A fuller understanding of the present invention and the features and benefits thereof will be accomplished upon review of the following detailed description together with the accompanying drawings, in which:
FIG. 1 is a schematic view of an exemplary integrated circuit including on-chip antennas, according to an embodiment of the invention.
FIG. 2 is a schematic view of another embodiment of the invention comprising an integrated circuit including on-chip antennas and on-chip transmitter and receive circuitry.
FIG. 3 shows the test structures fabricated in a 0.25 μm foundry CMOS process.
FIG. 4(a) and (b) shows single-ended and balanced measurement configurations used to evaluate the test structures measured, respectively.
FIG. 5(a) and (b) show results obtained from single ended and differential noise coupling originating from a voltage controlled oscillator (VCO) noise source, respectively.
FIG. 6(a) and (b) show measured and simulated noise coupling results from a long interconnect to an on-chip antenna, respectively.
FIG. 7 shows the modeling of an interconnect line and antenna arm as a capacitively coupled RC network.
FIG. 8 shows a test structure used to evaluate noise coupling in a 0.1 μm CMOS test circuit.
FIG. 9(a) and (b) show differential noise from the inverter shown in FIG. 8 with inverter switching and without inverter switching, respectively.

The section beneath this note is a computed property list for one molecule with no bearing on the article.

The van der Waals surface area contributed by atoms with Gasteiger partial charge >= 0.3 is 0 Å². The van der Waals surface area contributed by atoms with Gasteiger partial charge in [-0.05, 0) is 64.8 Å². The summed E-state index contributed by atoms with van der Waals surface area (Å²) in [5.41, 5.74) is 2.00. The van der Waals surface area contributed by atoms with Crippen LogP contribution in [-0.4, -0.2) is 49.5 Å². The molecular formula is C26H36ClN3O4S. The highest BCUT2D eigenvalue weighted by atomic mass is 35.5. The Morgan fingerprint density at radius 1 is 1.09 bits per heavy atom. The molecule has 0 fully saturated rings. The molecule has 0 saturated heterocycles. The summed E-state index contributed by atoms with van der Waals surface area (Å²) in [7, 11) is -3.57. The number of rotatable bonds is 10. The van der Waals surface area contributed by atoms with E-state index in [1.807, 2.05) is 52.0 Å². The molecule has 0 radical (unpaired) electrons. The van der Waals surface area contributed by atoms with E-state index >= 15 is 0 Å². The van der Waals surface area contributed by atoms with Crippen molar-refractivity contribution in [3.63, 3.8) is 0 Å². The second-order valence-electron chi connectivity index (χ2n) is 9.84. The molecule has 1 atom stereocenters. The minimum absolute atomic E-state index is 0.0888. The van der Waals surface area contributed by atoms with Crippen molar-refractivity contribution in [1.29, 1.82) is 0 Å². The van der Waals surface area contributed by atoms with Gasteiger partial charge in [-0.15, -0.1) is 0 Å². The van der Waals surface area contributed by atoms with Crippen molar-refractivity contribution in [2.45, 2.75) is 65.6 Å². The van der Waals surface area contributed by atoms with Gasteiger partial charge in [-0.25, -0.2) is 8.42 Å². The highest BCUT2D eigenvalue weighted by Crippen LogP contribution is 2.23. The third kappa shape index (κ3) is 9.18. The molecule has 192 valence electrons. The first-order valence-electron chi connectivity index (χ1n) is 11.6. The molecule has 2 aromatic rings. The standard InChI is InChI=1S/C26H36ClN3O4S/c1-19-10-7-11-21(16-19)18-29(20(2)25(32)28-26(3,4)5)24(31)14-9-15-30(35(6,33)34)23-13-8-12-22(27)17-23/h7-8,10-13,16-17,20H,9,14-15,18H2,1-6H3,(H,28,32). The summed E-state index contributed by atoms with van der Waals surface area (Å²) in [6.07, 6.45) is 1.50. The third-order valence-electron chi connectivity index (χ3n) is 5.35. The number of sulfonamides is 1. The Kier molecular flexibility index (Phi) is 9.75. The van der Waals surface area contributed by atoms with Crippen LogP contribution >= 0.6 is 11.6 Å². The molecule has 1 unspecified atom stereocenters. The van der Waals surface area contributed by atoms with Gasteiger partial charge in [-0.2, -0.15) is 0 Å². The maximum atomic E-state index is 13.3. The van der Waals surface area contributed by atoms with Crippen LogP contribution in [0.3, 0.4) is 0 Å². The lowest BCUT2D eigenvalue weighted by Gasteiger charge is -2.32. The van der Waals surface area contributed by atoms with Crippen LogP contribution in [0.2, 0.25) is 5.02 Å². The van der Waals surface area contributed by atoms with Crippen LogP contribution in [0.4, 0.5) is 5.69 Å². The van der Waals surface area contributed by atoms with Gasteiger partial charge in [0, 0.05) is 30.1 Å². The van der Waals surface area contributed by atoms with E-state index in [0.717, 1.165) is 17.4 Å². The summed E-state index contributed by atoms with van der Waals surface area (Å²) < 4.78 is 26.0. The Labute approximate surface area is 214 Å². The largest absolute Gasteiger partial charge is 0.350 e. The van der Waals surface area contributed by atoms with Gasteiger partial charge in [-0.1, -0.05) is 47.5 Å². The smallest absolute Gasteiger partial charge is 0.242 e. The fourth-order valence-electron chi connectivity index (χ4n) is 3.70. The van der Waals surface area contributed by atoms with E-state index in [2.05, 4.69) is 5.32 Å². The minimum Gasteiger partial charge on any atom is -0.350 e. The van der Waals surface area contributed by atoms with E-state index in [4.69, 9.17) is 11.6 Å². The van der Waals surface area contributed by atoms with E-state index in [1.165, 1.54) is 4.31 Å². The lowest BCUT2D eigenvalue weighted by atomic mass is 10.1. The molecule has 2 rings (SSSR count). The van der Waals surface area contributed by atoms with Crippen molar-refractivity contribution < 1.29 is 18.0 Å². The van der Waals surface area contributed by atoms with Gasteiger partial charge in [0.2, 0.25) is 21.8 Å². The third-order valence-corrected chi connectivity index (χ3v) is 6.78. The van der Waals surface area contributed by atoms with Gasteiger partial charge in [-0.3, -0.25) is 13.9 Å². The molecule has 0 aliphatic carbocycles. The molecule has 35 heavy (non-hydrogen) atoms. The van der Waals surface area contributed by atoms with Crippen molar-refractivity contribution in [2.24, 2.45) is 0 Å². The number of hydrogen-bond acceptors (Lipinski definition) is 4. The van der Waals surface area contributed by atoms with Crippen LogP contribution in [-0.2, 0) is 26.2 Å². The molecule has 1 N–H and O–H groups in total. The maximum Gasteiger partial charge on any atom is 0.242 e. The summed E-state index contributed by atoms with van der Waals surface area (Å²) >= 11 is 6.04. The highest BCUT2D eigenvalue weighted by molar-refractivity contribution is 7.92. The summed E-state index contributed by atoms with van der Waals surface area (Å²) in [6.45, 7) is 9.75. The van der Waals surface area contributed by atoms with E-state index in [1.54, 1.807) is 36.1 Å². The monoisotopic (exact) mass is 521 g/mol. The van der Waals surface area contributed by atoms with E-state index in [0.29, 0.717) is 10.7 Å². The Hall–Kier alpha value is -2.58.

FIG. 10 shows a coupling model from the inverter chain.
DETAILED DESCRIPTION OF THE INVENTION
FIG. 11 shows data demonstrating that the coupling model agrees well with the measured results.
The inventors have identified noise coupling mechanisms between integrated circuit device elements and on-chip antennas as well as the nature of the noise received by the on-chip antennas. As used herein, the phrase “on-chip antenna” refers to an antenna disposed in or on a semiconductor substrate, such as a dipole antenna formed from aluminum traces disposed on a silicon substrate. It has been found that noise coupling from devices on the chip to on-chip antennas is mostly through the common semiconductor substrate and the noise which couples therethrough is generally common-mode in nature, particularly when generated by certain digital devices during switching. Symmetric layout techniques with regard to the placement of the largest noise generating circuitry with respect to the on-chip antenna(s), preferably together with use of a balanced feed and balanced antenna has been found to significantly reduce noise coupling and improve the often problematic and frequently application limiting received signal-to-noise ratio. The invention is applicable to both intra-chip and inter-chip wireless communication devices and can be integrated with MEMS devices on the same chip.
On-chip antennas as used herein are structurally and operationally distinct as compared to the more common “integrated antennas”. “Integrated antennas” generally refer to RF printed board circuits including microstrip antennas which are disposed on ceramic circuit boards, such as the polytetrafluoroethylene (PTFE) based composites RT/duroid® 6002 provided by Rogers Microwave Products, Chandler, Ariz. On-chip antennas are disposed in or on a semiconducting substrate, such as a silicon substrate.